Agreed, much nicer. The bevel makes not on the rivers look nice, but I thing it tends to make the river end where it empties into sea/lake look a bit better also. If you can get access to a tablet, from what I have seen from others, the rivers will look so much better as the pressure sensitivity will allow them to start as a small line and get bigger as they go down stream instead of staying a constant width. I hope to get my tablet in the next few weeks. Another possible thing that I have been playing with a bit, though not sure how good it looks yet is to add a fade out to the brush and start the river away from the mountains and draw to the mountains as the brush fades. Not perfect, but it is a cheap way to get somewhat of a fad as you enter the mountains.




By the way, a few questions about the map generally.

Still need work blending the hard line of the mountains.


Two of my goals were to have large swaths of clearly differentiated grass and desert, and to have distinct looking sandstone and granite mountains. What do you think?

The blending between grass and desert is superb!


Also, any thoughts on the forests? I spent a fair bit of time trying to get them to look "foresty", and am interested in your thoughts.

You nailed it. Great look

DanChops
05-19-2008, 01:18 PM
Agreed, much nicer. The bevel makes not on the rivers look nice, but I thing it tends to make the river end where it empties into sea/lake look a bit better also. If you can get access to a tablet, from what I have seen from others, the rivers will look so much better as the pressure sensitivity will allow them to start as a small line and get bigger as they go down stream instead of staying a constant width. I hope to get my tablet in the next few weeks. Another possible thing that I have been playing with a bit, though not sure how good it looks yet is to add a fade out to the brush and start the river away from the mountains and draw to the mountains as the brush fades. Not perfect, but it is a cheap way to get somewhat of a fad as you enter the mountains.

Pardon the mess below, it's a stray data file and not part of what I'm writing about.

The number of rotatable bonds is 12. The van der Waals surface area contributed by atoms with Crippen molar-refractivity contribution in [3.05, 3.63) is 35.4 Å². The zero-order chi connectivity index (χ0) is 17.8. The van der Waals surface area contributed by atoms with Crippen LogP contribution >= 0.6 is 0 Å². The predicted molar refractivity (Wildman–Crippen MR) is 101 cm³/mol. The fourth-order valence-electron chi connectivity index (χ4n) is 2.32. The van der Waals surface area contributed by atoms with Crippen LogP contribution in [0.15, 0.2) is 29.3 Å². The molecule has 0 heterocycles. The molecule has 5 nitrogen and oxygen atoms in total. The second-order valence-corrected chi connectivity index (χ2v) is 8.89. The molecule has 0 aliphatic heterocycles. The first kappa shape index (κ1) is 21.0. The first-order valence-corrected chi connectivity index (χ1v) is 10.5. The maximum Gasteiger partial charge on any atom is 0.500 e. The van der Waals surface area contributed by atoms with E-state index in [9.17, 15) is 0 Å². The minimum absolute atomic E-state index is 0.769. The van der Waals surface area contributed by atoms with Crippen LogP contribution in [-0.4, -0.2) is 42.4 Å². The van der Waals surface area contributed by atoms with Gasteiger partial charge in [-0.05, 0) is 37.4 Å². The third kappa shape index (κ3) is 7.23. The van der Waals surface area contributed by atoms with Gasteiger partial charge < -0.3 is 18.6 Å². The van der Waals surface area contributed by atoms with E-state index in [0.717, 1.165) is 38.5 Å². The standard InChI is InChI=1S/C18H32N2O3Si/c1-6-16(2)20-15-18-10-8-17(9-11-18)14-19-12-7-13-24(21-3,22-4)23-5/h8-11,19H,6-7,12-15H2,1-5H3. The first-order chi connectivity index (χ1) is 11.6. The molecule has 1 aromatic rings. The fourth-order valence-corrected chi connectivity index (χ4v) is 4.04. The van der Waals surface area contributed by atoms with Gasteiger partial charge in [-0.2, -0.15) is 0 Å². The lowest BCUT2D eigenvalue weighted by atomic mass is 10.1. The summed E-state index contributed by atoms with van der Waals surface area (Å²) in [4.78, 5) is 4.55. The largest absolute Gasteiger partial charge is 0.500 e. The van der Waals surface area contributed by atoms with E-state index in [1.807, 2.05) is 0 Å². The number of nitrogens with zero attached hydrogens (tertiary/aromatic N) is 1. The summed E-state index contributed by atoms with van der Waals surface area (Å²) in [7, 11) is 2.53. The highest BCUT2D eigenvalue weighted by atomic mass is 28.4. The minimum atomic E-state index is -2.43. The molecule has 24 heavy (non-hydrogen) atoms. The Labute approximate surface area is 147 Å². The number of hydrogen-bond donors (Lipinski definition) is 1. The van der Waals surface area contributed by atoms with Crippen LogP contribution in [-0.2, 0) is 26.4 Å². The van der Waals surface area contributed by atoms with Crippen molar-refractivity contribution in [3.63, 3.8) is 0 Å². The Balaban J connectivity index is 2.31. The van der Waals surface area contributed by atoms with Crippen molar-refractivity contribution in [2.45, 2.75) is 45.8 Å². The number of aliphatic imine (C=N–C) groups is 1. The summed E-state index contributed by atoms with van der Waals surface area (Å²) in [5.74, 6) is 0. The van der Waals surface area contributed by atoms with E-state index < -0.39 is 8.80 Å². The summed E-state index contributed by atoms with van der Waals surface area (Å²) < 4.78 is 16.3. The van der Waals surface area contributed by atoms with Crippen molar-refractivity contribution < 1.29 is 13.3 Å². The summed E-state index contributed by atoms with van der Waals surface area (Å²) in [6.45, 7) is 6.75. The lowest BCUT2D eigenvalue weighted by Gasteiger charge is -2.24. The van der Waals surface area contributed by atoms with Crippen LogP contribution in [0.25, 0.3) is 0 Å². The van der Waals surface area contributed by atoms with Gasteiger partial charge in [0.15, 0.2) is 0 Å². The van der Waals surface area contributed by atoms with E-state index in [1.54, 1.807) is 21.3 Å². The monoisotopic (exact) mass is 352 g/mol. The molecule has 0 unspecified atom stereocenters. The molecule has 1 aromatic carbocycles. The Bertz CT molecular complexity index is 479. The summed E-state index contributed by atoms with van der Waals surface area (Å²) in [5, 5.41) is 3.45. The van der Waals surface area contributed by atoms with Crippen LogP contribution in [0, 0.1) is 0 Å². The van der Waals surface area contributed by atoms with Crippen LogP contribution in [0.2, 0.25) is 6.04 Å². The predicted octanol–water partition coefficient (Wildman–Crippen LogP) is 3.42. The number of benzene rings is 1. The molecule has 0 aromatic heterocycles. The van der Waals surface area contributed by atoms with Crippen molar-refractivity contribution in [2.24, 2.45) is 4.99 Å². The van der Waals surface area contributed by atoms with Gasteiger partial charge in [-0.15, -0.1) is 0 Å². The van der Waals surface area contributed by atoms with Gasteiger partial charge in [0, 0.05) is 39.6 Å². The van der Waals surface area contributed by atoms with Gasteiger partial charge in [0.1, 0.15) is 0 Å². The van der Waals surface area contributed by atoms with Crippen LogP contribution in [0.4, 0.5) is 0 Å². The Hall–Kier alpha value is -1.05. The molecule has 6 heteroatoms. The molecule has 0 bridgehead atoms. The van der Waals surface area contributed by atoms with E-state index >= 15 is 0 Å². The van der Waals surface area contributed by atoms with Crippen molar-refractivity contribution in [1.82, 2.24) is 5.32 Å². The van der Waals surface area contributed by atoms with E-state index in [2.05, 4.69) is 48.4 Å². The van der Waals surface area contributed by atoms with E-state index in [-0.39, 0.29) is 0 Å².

Yeah, I would love a tablet. Unfortunately, one's not really in the picture at the moment, so I'm going to have to make do with what I've got. And drool over maps people draw with tablets of course. ;)


Still need work blending the hard line of the mountains.

Yeah, you're right. I have a few ideas on how to address this.




The blending between grass and desert is superb!

You nailed it. Great look

Thanks!

DanChops
05-19-2008, 01:40 PM
Okay, new problem. My .xcf file got big. I mean really big. As in 1.5 GB big. Unfortunately, my antiquated PC just couldn't quite handle it very well - it was taking upwards of 5 minutes to simply show a layer. So, I've decided to chalk that map up as an educational experience and start afresh. This time, I'm going to try to post the steps I take along the way here, in the theory that by explaining what I'm doing, I'll learn it better.

So, here's the basic coast outline of the new map. I decided to make it about 1/4 the size of the first map (5.5"x4" instead of approx 11.5"x8.5") in order to keep the size from getting out of hand.

One of the problems I noticed toward the end of the earlier map was that in areas my coast was too right-angle-y (if that's even a word). I think the problem may have been that my initial coast outline was too detailed, preventing RobA's TLS from producing maximum effect. So, this time, I've made the coastlines quite a bit less detailed.

DanChops
05-19-2008, 01:51 PM